It’s great to watch Smith find his way out of a slow start for the second consecutive season. He’s showing his ability to work through a prolonged slump without doubting himself along the way.
That’s a quality not many 18-year-old professional ball players possess.
No. 2 Prospect: SP Rafael Montero, Triple-A Las Vegas
2014 Stats: 8 GS, 4-1, 3.67 ERA, 18 BB, 41 K, 41.2 IP
The Mets have been busy promoting position players from Triple-A to ignite the offense. However, Jenrry Mejia’s struggles in the starting rotation could lead to Rafael Montero being the next to make his way from Las Vegas to Flushing.
The right-hander needed 98 pitches to get through 5.1 innings against the Salt Lake City Bees on May 9, but he didn’t give up a hit—walking three and striking out five in his fourth win.
Montero has built the reputation of a strike-thrower throughout his minor league career. Over 390 innings in New York’s farm system, he owns a 1.03 WHIP with a 4.32 strikeout/walk ratio, according to Baseball-Reference.
The talk of putting Mejia in the bullpen has intensified over his last three starts—not working past the fifth inning his last two times out.
Mejia’s next start is scheduled for Wednesday against the New York Yankees. Whether he makes that start remains to be seen.
Adam Rubin of ESPN New York reports manager Terry Collins prefers to bring up a starter from Triple-A instead of using Daisuke Matsuzaka. He didn’t name Montero, but he’d be the most logical choice.
Promoting Montero to face the Yankees in the Subway Series at Citi Field may not be the best way to ease him into the major leagues. But if they had to choose one minor league pitcher with the best composure to do so, it would be him.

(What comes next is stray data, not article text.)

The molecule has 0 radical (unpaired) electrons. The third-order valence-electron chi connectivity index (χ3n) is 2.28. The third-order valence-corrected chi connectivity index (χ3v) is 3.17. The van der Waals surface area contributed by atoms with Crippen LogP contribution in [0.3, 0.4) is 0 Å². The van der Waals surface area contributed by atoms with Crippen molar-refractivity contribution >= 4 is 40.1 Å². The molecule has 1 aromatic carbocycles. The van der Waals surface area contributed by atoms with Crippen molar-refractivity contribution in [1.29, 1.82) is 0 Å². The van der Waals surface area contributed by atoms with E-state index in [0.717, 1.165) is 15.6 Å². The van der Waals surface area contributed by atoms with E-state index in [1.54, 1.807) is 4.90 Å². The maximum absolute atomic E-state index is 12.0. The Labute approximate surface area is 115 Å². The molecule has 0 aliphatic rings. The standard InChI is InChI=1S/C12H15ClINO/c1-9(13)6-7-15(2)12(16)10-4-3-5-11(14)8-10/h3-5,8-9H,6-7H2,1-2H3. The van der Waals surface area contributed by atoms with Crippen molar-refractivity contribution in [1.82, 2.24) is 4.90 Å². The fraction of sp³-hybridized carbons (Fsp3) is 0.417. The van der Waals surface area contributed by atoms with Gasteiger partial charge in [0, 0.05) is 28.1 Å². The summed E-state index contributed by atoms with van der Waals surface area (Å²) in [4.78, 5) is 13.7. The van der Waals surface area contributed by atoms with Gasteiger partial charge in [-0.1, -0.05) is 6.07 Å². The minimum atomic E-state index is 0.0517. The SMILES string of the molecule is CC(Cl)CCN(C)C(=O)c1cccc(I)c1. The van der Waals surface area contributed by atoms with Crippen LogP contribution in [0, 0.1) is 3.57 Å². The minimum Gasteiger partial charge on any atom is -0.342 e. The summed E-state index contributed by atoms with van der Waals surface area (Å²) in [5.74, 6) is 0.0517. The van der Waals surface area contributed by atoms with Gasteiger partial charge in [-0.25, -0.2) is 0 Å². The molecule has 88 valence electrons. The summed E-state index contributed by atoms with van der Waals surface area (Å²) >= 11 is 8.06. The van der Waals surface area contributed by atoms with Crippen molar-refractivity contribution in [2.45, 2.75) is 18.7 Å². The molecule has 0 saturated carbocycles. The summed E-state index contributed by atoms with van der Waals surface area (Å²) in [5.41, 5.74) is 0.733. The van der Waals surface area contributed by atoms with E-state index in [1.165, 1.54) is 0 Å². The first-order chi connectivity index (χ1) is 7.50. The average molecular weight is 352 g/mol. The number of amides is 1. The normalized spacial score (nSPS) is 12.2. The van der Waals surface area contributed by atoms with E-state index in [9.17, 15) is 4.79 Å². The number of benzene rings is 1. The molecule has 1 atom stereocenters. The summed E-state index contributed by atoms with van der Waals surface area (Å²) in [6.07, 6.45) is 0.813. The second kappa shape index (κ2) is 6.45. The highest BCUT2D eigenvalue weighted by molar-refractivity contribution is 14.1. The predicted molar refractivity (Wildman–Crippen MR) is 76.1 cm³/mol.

No. 1 Prospect: SP Noah Syndergaard, Triple-A Las Vegas
2014 Stats: 8 GS, 4-2, 3.92 ERA, 15 BB, 46 K, 43.2 IP
Noah Syndergaard’s most recent start against the Tacoma Rainiers on May 10 didn’t go smoothly, but there were positives to take from it.
He allowed four earned runs on eight hits in six innings but didn’t walk a batter for the first time this season. The right-hander also collected 10 strikeouts—his first double-digit performance in Triple-A.
Syndergaard is expected to make his big league debut this summer—likely after both Montero and Jacob deGrom.
Financial reasons are a part the wait (like gaining an extra year of team control), and both of his rotation-mates have more Triple-A experience—something that’s been on display so far in 2014.
“Thor” has shown his raw ability throughout eight starts with the 51s, but he still needs some time in the Pacific Coast League before being deemed ready to enter the rotation.
The same thing happened to Zack Wheeler last season. There were plenty of times when he looked ready, but the organization wanted to ensure the first time they promoted him would also be the last.
Gaining an extra year of team control was also important in Wheeler’s case.
Syndergaard will make landfall in the majors soon enough. For now, he still has to get more consistent in Triple-A.